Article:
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“For I know the plans I have for you, declares the Lord, plans for welfare and not for evil, to give you a future and a hope.”
The fears that prevent us from taking that first step out of our comfort zone are usually connected to feelings of vulnerability and inadequacy.
We don’t want to appear stupid or foolish.
We don’t want to be rejected.
We need people. We need to feel we belong. But we often sacrifice our ability to connect, achieve and overcome when fear takes center stage. We retreat rather than stepping out.
Each of us has a multitude of talents and abilities.
You may be good at one thing but not good with other things. For example, someone who excels in math may have difficulty working with people.
Another may enjoy or take great pleasure in working with people but struggle with the complexities of math or technology.
Recognize your strengths and weaknesses and accept both. Draw from your strengths to adapt or work with things that are not easy or unpleasant.
Focusing only on what we are good at or what we are not good at keeps us from expanding our capabilities.
There is so much we can accomplish.
We are more than just a carefully constructed career or role. My husband was an educator and musician. Yet, together, we planned and built two houses. After his death, I built one by myself.
Don’t limit yourself; you have skills and aptitudes that remain untapped or unidentified until you purposefully look for them.
Build on your passions.
- What makes you excited?
- What could you work with for hours on end and not get tired?
- What endeavors make you feel whole and complete?
Now, ask yourself, what is keeping me from exploring those possibilities, dreams or passions?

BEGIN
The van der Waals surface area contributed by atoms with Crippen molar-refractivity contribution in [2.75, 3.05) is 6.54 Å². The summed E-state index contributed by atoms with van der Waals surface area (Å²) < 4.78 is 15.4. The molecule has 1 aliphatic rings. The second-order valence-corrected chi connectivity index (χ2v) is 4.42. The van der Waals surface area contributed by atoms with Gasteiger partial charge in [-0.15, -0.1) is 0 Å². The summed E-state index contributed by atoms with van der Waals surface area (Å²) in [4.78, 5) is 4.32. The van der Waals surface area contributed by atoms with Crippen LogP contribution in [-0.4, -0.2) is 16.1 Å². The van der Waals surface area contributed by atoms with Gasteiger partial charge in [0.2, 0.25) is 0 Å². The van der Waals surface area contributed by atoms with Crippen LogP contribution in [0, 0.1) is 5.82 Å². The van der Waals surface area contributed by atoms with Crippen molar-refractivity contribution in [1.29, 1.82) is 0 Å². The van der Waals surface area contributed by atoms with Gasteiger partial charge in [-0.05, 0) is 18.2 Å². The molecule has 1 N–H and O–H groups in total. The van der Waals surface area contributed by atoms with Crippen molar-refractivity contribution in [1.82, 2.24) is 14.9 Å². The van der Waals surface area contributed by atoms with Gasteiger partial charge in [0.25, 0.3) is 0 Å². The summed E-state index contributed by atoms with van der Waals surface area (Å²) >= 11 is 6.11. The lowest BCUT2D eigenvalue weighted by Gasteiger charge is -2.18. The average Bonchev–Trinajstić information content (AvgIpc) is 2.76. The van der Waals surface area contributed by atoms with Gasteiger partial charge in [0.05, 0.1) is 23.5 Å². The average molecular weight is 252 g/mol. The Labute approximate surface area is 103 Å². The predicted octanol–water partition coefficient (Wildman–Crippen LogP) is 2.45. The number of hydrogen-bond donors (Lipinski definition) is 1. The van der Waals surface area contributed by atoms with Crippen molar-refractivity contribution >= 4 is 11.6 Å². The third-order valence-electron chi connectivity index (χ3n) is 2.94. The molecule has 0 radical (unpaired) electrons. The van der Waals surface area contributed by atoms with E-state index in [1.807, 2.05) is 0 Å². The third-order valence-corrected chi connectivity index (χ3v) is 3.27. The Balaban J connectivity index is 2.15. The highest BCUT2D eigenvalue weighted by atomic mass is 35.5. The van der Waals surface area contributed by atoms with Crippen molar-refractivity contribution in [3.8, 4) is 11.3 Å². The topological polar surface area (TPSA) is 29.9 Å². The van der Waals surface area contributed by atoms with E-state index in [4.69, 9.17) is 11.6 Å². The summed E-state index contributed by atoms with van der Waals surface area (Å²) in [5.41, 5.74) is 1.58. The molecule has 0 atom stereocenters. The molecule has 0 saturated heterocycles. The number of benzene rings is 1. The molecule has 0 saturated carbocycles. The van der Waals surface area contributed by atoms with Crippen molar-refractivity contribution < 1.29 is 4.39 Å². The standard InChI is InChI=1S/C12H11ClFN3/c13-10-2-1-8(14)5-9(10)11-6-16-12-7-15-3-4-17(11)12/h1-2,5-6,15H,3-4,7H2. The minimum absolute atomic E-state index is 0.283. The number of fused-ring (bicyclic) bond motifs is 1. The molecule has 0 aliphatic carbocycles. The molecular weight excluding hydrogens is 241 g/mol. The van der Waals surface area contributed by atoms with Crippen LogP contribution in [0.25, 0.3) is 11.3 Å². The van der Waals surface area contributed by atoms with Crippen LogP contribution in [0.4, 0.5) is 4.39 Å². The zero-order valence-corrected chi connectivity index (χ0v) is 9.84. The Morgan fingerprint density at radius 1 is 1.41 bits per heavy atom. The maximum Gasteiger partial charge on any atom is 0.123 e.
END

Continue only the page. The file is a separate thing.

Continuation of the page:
Identify the fears that keep you from trying. We can learn from our past and the choices we have made – both the good and the bad.
Failure is not a weakness. It is a learning tool.
Fears are not to be dismissed lightly.
They tell us to be careful. They can keep us from unnecessary disasters. At the same time, if you keep saying to yourself, I can’t, without exploring why you are fearful, you lose opportunities that are immeasurable.
If the fear teaches you to explore and be cautious it is a good thing. If fear keeps saying, yes, but what if I fail or make a fool of myself or . . . we need to explore further.
Face your fears head-on.
Some are rational and others irrational. Rational fear recognizes, prepares, and avoids unnecessary danger. Irrational fears keep us from trying, from stepping out into unknown territory.
Sit down and have a conversation with your fears. What are they telling you?
Consider and accept your weaknesses.
Everybody has them. We just think ours are so horrific and repulsive that if others find out, they will think less of us. When we accept them, we find others have no problem with them either. In fact, others are more willing to become real and authentic with you when they see you being authentic.
Acceptance of our weaknesses becomes part of an inner strength as we work with them.
Life is a journey.
There are risks that need to be evaluated and acted upon. Open yourself up to exciting possibilities. Step out in confidence and from a position of strength. If you don’t succeed the first time, try again.
Be the wonderful you that God made you to be.